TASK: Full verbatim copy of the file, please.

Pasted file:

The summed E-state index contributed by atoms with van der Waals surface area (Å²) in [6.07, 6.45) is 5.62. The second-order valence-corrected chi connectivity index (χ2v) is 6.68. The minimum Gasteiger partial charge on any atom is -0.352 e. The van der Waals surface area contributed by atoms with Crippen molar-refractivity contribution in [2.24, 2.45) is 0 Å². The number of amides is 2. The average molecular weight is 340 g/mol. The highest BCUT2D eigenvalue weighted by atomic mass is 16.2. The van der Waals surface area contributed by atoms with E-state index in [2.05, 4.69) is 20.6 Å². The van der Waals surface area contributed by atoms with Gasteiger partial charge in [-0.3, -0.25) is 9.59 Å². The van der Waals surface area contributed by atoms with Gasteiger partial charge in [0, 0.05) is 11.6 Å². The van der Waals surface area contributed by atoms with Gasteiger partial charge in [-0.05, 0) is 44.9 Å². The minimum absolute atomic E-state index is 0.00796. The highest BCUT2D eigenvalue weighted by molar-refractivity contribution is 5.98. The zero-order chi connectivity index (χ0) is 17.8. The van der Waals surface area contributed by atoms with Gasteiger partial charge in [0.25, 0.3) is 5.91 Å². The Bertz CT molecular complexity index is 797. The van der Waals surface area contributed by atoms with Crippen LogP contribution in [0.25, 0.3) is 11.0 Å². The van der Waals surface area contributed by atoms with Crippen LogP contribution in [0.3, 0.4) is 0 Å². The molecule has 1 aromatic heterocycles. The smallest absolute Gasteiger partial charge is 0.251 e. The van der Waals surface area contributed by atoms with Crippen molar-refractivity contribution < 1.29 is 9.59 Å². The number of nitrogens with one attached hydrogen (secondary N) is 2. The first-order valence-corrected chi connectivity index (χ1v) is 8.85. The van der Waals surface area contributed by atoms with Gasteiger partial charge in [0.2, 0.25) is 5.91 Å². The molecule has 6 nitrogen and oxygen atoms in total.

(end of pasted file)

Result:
The summed E-state index contributed by atoms with van der Waals surface area (Å²) in [6.07, 6.45) is 5.62. The second-order valence-corrected chi connectivity index (χ2v) is 6.68. The minimum Gasteiger partial charge on any atom is -0.352 e. The van der Waals surface area contributed by atoms with Crippen molar-refractivity contribution in [2.24, 2.45) is 0 Å². The number of amides is 2. The average molecular weight is 340 g/mol. The highest BCUT2D eigenvalue weighted by atomic mass is 16.2. The van der Waals surface area contributed by atoms with E-state index in [2.05, 4.69) is 20.6 Å². The van der Waals surface area contributed by atoms with Gasteiger partial charge in [-0.3, -0.25) is 9.59 Å². The van der Waals surface area contributed by atoms with Gasteiger partial charge in [0, 0.05) is 11.6 Å². The van der Waals surface area contributed by atoms with Gasteiger partial charge in [-0.05, 0) is 44.9 Å². The minimum absolute atomic E-state index is 0.00796. The highest BCUT2D eigenvalue weighted by molar-refractivity contribution is 5.98. The zero-order chi connectivity index (χ0) is 17.8. The van der Waals surface area contributed by atoms with Gasteiger partial charge in [0.25, 0.3) is 5.91 Å². The Bertz CT molecular complexity index is 797. The van der Waals surface area contributed by atoms with Crippen LogP contribution in [0.25, 0.3) is 11.0 Å². The van der Waals surface area contributed by atoms with Crippen LogP contribution in [0.3, 0.4) is 0 Å². The molecule has 1 aromatic heterocycles. The smallest absolute Gasteiger partial charge is 0.251 e. The van der Waals surface area contributed by atoms with Crippen molar-refractivity contribution < 1.29 is 9.59 Å². The number of nitrogens with one attached hydrogen (secondary N) is 2. The first-order valence-corrected chi connectivity index (χ1v) is 8.85. The van der Waals surface area contributed by atoms with Gasteiger partial charge in [0.2, 0.25) is 5.91 Å². The molecule has 6 nitrogen and oxygen atoms in total.